It turns out I did a lot of heavy thinking when I was on maternity leave. I'm not sure if it was the sleep deprivation, the coffee-fuelled days or the middle of the night feeds, but having a small baby turned our lives upside down made me think, a lot.
One thing that I really thought about was the concept of 'having it all'. I read a lot of articles on having it all as a parent and as a women when I was pregnant, trying to figure out what this would look like for me as a working mother. Some of them were super positive, letting us know that we can have it all if we want, some say flat out "nope, honey its not for you", and some sit on the fence and say "it's really hard but give it a go".
Before I was pregnant, I was told that if I planned on having a family that my partner or I would have to give up our job (beyond maternity leave) to take up the roll of full-time carer -- full stop, no questions asked. I was floored. In this age of inclusiveness and empowerment -- especially when it comes to parents returning to work after having children and balancing that responsibility to suit their family structure -- I was told that my career had an expiry date because I wanted children in the future.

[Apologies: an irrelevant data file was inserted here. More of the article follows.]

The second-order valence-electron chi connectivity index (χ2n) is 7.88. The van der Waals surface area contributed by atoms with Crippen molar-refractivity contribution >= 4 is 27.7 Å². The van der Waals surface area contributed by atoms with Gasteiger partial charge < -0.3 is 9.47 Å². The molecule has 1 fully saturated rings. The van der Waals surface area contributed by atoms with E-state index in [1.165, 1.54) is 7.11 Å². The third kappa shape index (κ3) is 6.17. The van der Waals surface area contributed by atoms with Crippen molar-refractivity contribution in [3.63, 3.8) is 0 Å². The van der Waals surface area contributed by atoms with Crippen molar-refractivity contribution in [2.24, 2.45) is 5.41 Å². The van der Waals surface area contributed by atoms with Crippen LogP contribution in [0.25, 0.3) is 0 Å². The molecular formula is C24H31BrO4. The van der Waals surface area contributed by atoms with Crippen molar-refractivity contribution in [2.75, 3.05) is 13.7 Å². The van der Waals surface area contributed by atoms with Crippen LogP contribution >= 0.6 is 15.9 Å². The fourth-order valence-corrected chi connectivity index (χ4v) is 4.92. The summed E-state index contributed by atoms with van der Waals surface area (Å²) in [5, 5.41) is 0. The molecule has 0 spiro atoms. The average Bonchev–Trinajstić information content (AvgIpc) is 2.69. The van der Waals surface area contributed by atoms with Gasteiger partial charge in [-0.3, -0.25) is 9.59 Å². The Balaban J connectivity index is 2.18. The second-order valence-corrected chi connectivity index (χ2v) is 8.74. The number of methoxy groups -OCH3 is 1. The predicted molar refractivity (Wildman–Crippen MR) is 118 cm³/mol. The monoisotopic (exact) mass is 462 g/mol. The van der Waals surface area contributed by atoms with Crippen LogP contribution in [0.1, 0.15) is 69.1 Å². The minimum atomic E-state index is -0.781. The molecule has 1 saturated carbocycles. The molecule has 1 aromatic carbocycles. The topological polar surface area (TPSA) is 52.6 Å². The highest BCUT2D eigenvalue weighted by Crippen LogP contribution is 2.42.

This conversation has stayed with me and encouraged me to define what 'having it all' means to me. I think 'having it all' needs to be redefined -- we need to clear the information in our heads that says 'having it all' means a only a white picket fence and high profile career.
I've learnt that it's a fluid concept that changes in each stage of life, and is so personal to everyone. When I went on maternity leave, my 'all' was bringing up my little one and getting used to her being around and how we operated as a new family. At the moment, my 'all' is my family and my work-life balance and whatever travel we can fit in there. For the next women it could mean her being the most fabulous stay-at-home mum, and the next a business woman that is climbing the corporate ladder, or an entrepreneur with a great new start up.
Once I figured this out, the stress of 'having it all' was removed, and I was free to think about my future and I know my 'all' will change to reflect the stage of my life.
That person who thought that they were doing me a favour by telling me what they thought was relevant to them, I thank them because it got me to where I am with defining what 'having it all' means. The stress is removed knowing that simply, it's all relative.Suggest a correction